resumes quest for indefinite reelection
Petroleumworld.com, Jan 14, 2008
President Hugo Chavez said he was resuming his
quest for the removal of presidential term limits that was thwarted last month
when he lost a referendum on constitutional reform that would have lifted the
two-term limit on his office.
"You know the people have the possibility of launching a political referendum
activity. It's up to you. I already played and lost," Chavez said Saturday
in an inaugural speech for his United Socialist Party of Venezuela (PSUV).
Chavez aims at getting 15 percent of voters to petition for a new referendum
on constitutional reform, as allowed for in the country's constitution.
Chavez, 53, who was elected in 1998 and reelected in 2000 and 2006 -- after a
new constitution drawn up in 1999 renamed the country and allowed for a two-term
presidency, said that, in any case, he would remain in office until February
Criticized for steering Venezuela toward a Cuba-style dictatorship, Chavez said
a referendum call for a constitutional amendment allowing indefinite reelection
could spring from either the people themselves or the National Assembly, "which
can also take the initiative."
After the December 2 referendum was rejected by 50.7 percent of the vote, Chavez
vowed not to push for constitutional reform through the back door of the legislature.
However, on Friday he suggested to lawmakers convening a "confidence vote" referendum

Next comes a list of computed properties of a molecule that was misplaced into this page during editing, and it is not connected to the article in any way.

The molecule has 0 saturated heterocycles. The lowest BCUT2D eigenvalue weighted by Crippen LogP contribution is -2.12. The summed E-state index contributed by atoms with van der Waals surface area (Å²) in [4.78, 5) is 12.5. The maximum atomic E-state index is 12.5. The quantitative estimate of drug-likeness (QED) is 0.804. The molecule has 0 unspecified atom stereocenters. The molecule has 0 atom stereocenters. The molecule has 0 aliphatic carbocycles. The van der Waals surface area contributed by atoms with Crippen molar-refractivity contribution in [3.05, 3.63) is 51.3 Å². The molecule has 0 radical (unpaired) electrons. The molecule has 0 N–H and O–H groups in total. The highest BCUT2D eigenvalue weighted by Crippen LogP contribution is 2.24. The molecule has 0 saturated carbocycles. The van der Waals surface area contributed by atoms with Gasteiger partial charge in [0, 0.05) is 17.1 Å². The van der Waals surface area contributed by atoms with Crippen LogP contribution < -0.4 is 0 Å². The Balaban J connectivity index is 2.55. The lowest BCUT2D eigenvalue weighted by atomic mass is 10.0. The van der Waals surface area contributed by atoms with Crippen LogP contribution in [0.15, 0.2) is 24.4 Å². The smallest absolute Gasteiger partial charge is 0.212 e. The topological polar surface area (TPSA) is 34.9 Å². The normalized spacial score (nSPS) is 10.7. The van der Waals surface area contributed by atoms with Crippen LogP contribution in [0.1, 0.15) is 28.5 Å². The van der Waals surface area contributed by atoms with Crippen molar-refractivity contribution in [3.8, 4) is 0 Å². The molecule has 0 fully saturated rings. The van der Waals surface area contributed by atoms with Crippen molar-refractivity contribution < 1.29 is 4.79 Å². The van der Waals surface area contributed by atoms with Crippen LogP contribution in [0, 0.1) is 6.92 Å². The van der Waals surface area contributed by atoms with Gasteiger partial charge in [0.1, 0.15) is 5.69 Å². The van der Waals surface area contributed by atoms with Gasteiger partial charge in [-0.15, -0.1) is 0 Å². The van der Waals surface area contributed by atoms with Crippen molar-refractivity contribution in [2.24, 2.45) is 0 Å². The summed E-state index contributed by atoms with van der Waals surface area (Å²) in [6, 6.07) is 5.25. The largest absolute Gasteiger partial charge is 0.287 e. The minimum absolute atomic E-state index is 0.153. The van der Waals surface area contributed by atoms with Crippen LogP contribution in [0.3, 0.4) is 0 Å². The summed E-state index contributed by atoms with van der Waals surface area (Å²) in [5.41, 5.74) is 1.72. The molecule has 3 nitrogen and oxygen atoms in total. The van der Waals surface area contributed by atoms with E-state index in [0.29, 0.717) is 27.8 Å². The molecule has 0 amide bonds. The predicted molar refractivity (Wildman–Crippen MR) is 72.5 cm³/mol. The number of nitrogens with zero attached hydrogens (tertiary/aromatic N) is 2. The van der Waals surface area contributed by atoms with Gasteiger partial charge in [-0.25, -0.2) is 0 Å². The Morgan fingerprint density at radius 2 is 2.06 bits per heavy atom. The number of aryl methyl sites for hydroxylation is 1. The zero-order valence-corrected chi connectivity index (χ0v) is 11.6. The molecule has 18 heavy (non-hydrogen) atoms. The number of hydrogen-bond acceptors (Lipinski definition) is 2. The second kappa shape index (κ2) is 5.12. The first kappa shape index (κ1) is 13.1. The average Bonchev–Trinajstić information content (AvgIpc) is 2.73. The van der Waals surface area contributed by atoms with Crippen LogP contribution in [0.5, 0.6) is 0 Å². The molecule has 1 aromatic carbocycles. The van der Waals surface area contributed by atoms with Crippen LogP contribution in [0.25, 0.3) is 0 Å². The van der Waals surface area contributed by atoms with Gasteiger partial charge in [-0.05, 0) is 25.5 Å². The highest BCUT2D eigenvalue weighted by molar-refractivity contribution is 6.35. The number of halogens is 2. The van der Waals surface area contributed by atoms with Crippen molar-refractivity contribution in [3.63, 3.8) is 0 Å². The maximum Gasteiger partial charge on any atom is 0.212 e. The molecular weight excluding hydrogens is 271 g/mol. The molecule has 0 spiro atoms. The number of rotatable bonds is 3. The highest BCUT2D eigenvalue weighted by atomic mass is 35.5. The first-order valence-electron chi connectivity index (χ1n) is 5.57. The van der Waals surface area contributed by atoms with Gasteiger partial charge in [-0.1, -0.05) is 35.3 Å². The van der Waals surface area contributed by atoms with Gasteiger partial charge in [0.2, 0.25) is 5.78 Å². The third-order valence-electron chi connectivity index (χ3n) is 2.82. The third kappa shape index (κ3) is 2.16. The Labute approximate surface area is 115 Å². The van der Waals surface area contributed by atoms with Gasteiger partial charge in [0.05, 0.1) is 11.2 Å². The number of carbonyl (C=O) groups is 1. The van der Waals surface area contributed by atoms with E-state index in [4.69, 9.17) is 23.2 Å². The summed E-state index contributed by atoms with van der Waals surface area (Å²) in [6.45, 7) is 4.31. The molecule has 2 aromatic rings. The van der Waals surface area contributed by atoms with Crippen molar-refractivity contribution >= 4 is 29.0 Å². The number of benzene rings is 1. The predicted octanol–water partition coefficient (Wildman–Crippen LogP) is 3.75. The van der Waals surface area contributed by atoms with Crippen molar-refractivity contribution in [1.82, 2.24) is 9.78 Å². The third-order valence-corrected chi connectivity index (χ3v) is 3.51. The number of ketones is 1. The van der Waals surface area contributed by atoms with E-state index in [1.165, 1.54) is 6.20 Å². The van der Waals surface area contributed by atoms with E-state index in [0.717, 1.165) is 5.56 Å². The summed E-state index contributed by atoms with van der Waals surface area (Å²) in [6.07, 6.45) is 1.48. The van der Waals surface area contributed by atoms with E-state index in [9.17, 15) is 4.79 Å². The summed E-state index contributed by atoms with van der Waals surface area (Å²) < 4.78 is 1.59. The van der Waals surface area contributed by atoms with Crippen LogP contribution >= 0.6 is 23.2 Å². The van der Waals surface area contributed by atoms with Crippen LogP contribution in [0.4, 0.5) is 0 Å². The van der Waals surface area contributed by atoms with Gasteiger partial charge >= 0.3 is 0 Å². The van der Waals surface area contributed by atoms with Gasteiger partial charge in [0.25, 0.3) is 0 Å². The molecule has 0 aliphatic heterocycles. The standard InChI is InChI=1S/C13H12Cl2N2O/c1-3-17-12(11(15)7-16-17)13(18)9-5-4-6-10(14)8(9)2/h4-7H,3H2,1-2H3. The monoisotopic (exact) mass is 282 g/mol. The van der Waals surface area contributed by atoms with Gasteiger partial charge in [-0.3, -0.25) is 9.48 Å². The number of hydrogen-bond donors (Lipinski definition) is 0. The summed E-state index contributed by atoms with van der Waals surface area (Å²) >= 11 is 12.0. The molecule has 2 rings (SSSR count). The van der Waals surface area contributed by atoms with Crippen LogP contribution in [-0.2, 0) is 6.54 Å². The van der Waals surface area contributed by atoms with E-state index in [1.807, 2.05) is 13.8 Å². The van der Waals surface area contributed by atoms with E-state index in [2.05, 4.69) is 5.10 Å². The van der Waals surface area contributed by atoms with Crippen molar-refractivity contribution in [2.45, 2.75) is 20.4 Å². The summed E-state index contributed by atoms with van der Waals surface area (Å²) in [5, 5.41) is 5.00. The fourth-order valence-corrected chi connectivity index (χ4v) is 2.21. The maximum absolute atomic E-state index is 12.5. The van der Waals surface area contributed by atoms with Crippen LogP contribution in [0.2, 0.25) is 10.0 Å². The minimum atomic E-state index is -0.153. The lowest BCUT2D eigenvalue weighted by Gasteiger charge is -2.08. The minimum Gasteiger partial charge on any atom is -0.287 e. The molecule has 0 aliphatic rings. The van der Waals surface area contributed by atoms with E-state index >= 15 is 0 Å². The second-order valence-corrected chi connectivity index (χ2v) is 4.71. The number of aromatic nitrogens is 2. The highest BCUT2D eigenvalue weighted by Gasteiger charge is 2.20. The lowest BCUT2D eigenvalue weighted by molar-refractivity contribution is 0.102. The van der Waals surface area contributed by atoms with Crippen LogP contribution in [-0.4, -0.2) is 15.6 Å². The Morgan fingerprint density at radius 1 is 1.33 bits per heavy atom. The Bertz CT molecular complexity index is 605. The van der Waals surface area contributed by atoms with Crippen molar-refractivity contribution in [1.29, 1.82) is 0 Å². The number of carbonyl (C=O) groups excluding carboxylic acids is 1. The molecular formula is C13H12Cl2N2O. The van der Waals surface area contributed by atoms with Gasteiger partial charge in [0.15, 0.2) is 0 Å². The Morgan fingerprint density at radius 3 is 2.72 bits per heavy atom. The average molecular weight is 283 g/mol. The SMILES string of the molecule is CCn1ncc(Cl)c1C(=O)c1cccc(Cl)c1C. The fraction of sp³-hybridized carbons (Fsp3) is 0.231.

on his current mandate -- putting his office on the line -- but linked to a constitutional
amendment that, if approved, would allow him indefinite reelection.
"Since I have the power to call a referendum, if the opposition doesn't
do it, I will," Chavez said, apparently breaking his vow.
The referendum he would propose, he added, would pose "two questions: 'Do
you agree that Hugo Chavez should continue as president?' and concurrently 'Do
you agree to a small constitutional amendment to allow indefinite reelection?'"
The plebiscite would have voters choose both or neither of the two questions.
Chavez would effectively put his office on the line, but he is counting that
his popularity will lead Venezuelans to accept indefinite presidential reelection
than see him step down.
The December referendum defeat was stinging for the firebrand South American
leader because it represented the first time he had failed at the ballot box.
In nearly nine years ruling Venezuela, Chavez had always emerged from polls with
Chavez had told Venezuelans the constitutional reforms he proposed would see
through his vision of making Venezuela a socialist economy, free from US "imperialism."
He wanted to use it to take over the central bank, gag the media in emergencies
and expropriate property in the name of his socialist vision.
He also wanted to vie for re-election and stay in power "until 2050," when
he would be 95.
AFP 13 0812 GMT 01 08
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